When I apply this I ususally do it using a ‘before and after’ scale of 1 to 10….so in the case you describe:
    the credibility of the source for you before and after; the credibility of the content for you before and after; the familiarity of the content for you before and after

    You might wish to further elaborate and -beyond evaluating the effectiveness of the communication- evaluate the status of your relationship with x.

    Again, you would ask yourself:
    -from 1 t0 10 how much do I trust my relationship with x;
    -how much am I satisfied of my relationship with x;
    -how much am I committed to my relationship with X and, of course,
    -how do I value the power balance in my relationship with x.

    Had you done this before you had been exposed to the initiative, you would now be able to evaluate the dynamics of your relationship with x.

    Finally, you would ask x the same questions so that you may identify the eventual gaps where action is needed for a healthy and effective relationship.

    Of course,if you really want to be sophisticated and bright, you might apply the co-orientation model and ask x what they think you would reply and you ask yourself what you think they would reply. This would give you very clear indications on when, what and how to do to really improve your relationship with x.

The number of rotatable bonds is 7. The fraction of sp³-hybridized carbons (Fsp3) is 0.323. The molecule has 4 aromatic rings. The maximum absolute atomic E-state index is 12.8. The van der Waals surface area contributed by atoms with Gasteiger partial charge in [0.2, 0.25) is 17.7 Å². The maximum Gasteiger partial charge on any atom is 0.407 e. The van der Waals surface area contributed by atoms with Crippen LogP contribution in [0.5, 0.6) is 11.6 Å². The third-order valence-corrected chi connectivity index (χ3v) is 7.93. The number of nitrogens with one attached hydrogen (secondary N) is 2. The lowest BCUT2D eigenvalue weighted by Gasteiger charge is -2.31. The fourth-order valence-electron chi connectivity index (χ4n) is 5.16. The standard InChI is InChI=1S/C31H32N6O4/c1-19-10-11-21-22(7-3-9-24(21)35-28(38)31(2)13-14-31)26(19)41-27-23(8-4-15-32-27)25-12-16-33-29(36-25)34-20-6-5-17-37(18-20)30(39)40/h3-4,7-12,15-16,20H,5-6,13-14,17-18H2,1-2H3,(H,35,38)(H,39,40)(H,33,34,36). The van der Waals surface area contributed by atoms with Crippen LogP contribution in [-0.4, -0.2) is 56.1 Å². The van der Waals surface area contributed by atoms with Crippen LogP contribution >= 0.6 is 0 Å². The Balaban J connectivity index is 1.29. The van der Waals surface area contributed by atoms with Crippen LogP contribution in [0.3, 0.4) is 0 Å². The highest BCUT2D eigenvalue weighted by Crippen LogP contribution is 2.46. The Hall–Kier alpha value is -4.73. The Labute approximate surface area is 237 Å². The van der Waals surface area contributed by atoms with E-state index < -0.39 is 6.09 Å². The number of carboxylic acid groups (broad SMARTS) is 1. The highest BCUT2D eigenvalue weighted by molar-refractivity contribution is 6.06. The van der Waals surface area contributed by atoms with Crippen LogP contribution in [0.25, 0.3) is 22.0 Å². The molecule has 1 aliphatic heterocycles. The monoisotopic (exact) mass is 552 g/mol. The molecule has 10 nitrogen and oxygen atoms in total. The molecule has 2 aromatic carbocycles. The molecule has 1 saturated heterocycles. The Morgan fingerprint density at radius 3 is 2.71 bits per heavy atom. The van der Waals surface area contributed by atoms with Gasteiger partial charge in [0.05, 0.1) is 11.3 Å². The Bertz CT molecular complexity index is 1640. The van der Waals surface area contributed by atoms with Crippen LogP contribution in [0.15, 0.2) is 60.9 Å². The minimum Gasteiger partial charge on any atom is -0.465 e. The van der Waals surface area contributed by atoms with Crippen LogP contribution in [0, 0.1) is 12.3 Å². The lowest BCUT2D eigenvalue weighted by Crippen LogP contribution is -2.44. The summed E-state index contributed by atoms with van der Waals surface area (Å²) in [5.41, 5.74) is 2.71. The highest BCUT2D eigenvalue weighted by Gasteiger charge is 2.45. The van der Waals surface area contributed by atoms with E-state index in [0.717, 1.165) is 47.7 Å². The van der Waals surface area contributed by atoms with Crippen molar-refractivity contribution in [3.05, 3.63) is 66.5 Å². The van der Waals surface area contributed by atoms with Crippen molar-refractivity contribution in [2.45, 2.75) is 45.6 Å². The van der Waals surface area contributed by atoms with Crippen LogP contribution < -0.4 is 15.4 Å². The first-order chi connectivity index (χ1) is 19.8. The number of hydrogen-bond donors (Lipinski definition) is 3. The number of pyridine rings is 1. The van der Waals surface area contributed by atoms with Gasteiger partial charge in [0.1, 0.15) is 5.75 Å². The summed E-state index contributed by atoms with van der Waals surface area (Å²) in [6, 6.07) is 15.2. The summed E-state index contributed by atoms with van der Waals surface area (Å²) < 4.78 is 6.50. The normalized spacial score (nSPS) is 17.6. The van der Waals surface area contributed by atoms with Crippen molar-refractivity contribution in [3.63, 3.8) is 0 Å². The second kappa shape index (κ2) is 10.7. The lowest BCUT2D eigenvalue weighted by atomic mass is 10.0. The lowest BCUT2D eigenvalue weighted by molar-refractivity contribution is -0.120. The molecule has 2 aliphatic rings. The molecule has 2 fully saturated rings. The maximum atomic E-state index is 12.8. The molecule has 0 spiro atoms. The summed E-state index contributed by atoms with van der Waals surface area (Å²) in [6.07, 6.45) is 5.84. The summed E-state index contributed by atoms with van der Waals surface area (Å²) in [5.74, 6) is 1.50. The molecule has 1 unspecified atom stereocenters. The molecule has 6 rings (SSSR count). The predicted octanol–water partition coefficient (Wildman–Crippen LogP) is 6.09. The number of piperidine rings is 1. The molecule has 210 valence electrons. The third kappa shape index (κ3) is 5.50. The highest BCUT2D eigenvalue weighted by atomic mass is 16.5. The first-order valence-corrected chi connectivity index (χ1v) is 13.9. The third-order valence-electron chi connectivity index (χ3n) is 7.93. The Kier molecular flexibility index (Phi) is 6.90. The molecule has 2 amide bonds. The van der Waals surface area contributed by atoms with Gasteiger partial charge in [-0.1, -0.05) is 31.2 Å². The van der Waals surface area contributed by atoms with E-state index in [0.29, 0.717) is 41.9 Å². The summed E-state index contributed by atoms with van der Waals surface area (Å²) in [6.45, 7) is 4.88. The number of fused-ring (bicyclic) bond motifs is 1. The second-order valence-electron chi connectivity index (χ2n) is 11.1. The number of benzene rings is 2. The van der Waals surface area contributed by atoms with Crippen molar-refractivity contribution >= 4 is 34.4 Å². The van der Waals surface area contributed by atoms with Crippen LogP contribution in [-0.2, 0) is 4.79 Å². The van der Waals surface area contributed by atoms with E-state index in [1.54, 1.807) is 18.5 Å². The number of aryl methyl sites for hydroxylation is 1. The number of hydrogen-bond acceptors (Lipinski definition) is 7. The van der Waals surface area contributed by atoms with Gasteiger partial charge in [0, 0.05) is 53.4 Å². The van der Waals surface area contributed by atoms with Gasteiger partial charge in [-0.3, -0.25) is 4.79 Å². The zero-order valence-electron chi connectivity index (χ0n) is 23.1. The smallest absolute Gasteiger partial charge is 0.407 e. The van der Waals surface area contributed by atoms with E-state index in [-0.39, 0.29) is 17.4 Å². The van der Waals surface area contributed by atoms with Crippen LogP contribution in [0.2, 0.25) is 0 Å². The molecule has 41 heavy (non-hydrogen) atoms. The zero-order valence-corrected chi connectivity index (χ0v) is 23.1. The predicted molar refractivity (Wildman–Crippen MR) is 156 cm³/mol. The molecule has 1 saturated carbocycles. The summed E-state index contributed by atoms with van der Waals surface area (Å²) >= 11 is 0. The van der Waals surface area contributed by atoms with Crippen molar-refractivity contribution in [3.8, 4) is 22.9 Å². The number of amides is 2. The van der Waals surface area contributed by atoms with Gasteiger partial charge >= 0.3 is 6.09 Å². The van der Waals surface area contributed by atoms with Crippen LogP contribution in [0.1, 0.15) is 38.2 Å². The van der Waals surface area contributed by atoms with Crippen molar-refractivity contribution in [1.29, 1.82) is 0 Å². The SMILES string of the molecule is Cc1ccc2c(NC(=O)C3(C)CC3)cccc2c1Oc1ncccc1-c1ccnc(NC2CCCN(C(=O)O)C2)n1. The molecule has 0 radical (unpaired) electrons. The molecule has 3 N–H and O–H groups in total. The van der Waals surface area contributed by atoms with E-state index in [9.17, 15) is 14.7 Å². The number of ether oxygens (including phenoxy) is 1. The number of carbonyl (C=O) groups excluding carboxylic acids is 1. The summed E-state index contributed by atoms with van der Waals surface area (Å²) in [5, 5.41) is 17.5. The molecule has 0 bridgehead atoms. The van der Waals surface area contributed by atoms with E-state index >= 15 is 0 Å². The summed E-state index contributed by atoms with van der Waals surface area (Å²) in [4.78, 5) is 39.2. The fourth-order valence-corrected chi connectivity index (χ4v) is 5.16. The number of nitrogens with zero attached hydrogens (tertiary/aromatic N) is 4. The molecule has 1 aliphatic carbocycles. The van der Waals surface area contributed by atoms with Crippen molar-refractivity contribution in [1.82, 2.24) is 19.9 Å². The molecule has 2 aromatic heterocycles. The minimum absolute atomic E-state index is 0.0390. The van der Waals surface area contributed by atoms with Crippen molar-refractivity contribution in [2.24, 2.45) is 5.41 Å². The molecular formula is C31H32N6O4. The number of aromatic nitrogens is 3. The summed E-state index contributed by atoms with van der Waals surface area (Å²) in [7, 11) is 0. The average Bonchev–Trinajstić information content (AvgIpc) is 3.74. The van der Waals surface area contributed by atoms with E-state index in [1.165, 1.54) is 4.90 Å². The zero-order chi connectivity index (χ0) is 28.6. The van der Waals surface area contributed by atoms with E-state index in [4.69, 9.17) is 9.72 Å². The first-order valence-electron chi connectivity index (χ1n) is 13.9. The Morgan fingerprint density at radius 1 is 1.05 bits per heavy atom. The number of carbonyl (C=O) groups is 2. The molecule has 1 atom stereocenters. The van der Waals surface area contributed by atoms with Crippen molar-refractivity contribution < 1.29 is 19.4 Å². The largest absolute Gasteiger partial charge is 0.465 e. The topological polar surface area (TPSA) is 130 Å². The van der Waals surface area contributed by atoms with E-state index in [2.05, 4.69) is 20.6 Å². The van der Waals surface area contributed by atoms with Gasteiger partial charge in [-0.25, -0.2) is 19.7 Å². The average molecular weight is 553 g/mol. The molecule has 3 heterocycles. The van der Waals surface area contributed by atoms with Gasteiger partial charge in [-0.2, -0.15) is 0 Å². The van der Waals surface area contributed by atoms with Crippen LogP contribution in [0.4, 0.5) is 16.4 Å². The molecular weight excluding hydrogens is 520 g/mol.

I am fully aware that many research experts will say this is not quote scientific unquote, at least because one should never ask direct questions…

    I hope they do, because this is really a can of worms and involves ethics, front organizations, misleading others etc..
    Personally I am interested in knowing what others think about the contents I elaborate and, more importantly, the status of my relationship with them.
    I am not interested in fooling around, in taking side streets in order not to awaken them etc…

  9. Thanks for the kind words and support, Judy. Tanya and her Ontario team together with national Public Affairs in Ottawa put together an amazing exhibit. You might also be interested in viewing the short (5 minute) but compelling International Red Cross (IFRC) video available on the mainpage at It details the progress the Red Cross has made in the five years since the tsunami. Bear in mind if viewing it that the $383 million donated by Canadians accounted for almost a fifth of the $2B raised globally for the Red Cross tsunami relief effort – the largest contribution of any country in the world.